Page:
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Abstract and Applied Analysis
Volume 2012 (2012), Article ID 796104, 19 pages
th Moment Exponential Stability of Stochastic PWM Feedback Systems with Time-Varying Delays
College of Mathematics and Statistics, Chongqing University, Chongqing 400044, China
Received 22 September 2012; Accepted 12 November 2012
Academic Editor: Chuandong Li
Copyright © 2012 Zhong Zhang and Lixia Ye. This is an open access article distributed under the Creative Commons Attribution License, which permits unrestricted use, distribution, and reproduction in any medium, provided the original work is properly cited.
This paper further studies the th moment exponential stability of stochastic pulse-width-modulated (PWM) feedback systems with distributed time-varying delays. We establish several globally exponential stability criteria for such PWM feedback systems by using Lyapunov-Krasovskii functional and then present an upper bound of the parameter of PWM when the system is stable and such system has stronger anti-interference performance than the system without time-varying delays. Furthermore, we present two examples to show the effectiveness and conservativeness of the theoretical results.
Pulse-width modulation has extensively been used in attitude control systems, adaptive control systems, signal processing, power control systems, modeling of neuron behavior, and the like (e.g., see [1–5]). In many areas, especially engineering applications, how to keep the scheduled operation or work of the state counts for much. Therefore, there has been a growing research interest on the stability analysis for PWM feedback systems, and a set of stability results have been established by a variety of methods [6–22]. In the actual process, however, it is always operated in all kinds of accidental or continued disturbances. Time delay will inevitably occur in electronic neural networks owing to the unavoidable finite switching speed of amplifiers. In recent years, the stability analysis of stochastic systems, especially the systems with time delay, is interesting to many investigators, and many results of stability criteria of these systems have been reported [15–22].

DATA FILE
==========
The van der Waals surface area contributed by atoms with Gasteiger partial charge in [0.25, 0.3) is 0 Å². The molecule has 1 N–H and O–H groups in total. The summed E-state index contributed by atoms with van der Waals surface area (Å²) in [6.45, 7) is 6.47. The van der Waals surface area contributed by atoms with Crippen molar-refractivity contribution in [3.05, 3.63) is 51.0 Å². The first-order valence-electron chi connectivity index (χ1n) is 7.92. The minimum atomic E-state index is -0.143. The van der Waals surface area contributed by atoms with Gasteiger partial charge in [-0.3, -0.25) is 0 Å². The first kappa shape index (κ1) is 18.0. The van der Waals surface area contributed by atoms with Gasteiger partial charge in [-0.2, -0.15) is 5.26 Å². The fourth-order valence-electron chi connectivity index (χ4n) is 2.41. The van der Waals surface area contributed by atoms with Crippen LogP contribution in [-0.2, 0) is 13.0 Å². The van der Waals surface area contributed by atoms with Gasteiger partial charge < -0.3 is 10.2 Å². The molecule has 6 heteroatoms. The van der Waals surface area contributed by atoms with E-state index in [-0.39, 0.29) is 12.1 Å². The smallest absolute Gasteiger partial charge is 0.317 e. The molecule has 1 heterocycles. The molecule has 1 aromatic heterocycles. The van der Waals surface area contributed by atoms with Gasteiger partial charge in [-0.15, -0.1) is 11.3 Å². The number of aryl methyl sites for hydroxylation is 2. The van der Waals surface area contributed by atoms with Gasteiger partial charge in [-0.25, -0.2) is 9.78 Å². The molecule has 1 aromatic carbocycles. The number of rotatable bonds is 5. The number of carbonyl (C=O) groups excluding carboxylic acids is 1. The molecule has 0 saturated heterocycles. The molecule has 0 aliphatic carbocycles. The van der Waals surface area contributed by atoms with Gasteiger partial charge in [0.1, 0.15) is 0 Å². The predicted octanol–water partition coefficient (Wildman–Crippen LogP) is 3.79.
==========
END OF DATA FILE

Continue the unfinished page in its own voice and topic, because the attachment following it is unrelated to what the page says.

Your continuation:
There are, however, only a few results concerning the qualitative properties of stochastic impulsive systems with time-varying delays. In , the authors investigated robust exponential stability and delayed-state-feedback stabilization of uncertain impulsive stochastic systems with time-varying delays. Besides, Sun and Cao  give some definitions on the th moment exponential stability in mean and established several th moment globally stability criteria in mean. In [12, 13], Hou and Michel established new Lyapunov and Lagrange stability results for pulse-width-modulation (PWM) feedback systems subjected to random disturbance.
To the best of the authors’ knowledge, there are few (if any) results for the stability analysis of stochastic PWM systems with time-varying delays. Based on the pulse-width-modulation feedback system uniqueness, obviously, such system subjected to random disturbance and time-varying delays is somewhat complex in comparison with most of the systems in the literature. It is noted that the linear plant considered herein is Hurwitz stable, that is, all the eigenvalues of the linear plant are in the left side of the complex plane. In the present paper, we try to make the contribution on this issue. By choosing reasonable Lyapunov-Krasovskii functional, combined with linear matrix inequalities and It integration method, we will establish several Lyapunov and Lagrange criteria for th moment exponential stability in mean and then present an algorithm to compute the upper bound for the parameters of PWM. We will characterize the relationship among the parameters of pulse-width modulation, time-varying delays, and the coefficient of state vectors of the feedback systems. It will be shown that when the random disturbance is sufficiently small such PWM feedback system is th moment exponentially stable in mean provided that the upper bounds of parameters of pulse-width modulator are selected properly. We also demonstrate that such system has the stronger anti-interference performance and tending to the equilibrium point speed more quickly by means of two numerical examples.